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The Edinburgh New Dispensatory
Lewis, William
Published by Printed for William Creech, Edinburgh
Location of original: Massachusetts Historical Society, Boston, Massachusetts
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Page 526


526 Preparations and Compositions. Part III.

arise, merely from a difference in the size of drops. This however might be the case, where the tinctura thebaica is by accident taken for the tinctura meconii. To such mistakes, however, it was feared that the analogy of the articles, as well as the caution necessary with respect to both, might lead ; and it was upon the whole reckoned safer to have but one liquid laudanum only. It is, however, much to be regretted, that the liquid laudanum of the London and Edinburgh colleges, which by the former is now styled Tinctura oppii, by the latter Tinctura thebaica, should differ so much from each other in point of strength.



Camphorated tincture of opium.
Take of

Hard purified opium,
Flowers of Benzoine, of each one dram ;
Camphor, two scruples ;
Essential oil of aniseed, one dram ;
Proof-spirit of wine, two pints.
Digest for three days.



Paregoric elixir.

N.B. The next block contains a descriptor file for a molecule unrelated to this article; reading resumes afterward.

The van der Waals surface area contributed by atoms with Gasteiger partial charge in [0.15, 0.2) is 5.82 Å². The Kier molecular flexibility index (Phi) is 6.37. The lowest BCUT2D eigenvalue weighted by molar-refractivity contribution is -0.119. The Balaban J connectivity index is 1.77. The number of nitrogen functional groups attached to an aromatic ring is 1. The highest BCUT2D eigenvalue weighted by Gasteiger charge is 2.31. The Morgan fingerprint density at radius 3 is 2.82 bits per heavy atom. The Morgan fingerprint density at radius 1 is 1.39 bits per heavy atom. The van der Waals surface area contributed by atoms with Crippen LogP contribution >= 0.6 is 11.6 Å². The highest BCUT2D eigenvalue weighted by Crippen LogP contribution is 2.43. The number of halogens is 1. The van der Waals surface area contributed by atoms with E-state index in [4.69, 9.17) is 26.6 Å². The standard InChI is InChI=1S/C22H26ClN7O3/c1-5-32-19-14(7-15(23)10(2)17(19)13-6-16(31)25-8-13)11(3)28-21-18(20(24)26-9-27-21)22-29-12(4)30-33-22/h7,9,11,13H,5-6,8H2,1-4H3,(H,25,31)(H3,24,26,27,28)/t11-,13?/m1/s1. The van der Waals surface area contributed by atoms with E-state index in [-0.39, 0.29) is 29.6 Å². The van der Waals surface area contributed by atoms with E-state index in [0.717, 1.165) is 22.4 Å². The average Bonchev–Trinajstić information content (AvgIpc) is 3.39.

Take of
 Flowers of benzoine,
 English saffron, of each three drams ;
 Opium, two drams ;
 Essential oil of aniseeds, half a dram ;
 Vinous spirit of sal ammoniac, sixteen ounces.
Digest for four days in a close vessel, and strain.

   THESE two, though differint nor merely in name, may yet be

considered as agreeing very nearly in their nature.

   The most material difference in the last formula from the first are the substitution of the vinous spirit of sal ammoniac to the proof-spirit of wine, and a larger proportion of opium ; the vinous spirit of sal ammoniac is not only, perhaps, a more powerful menstruum, but in most instances coincides with the virtues of the preparation ; but as the opium is the ingredient on which we place the principal dependance, so its proportion is increased, in order that we may give it such a dose as that the acrimony of the menstruum shall not prove hurtful to the stomach.

   The London formula is taken from Le Mort, with the omission of three unnecessary ingredients, honey, liquorice, and alkaline salt. It was originally prescribed under the title of ELIXIR ASTHMATICUM, which it does not ill deserve. It contributes to allay the tickling which provokes frequent coughing ; and at the same time is supposed to open the breast, and give greater liberty of breathing : the opium procures (as it does by itself) a temporary relief from the symptoms ; whilst the other ingredients tend to remove the cause, and prevent their return. It is given to children agaist the chincough, &c. from five drops to twenty : to adults, from twenty to an hundred. In the London formula, half an ounce by measure contains about a grain of opium : but in the Edinburgh formula, the proportion of opium is larger.



Tincture of Rhubarb.

Take of

Rhubarb, sliced, two ounces ;






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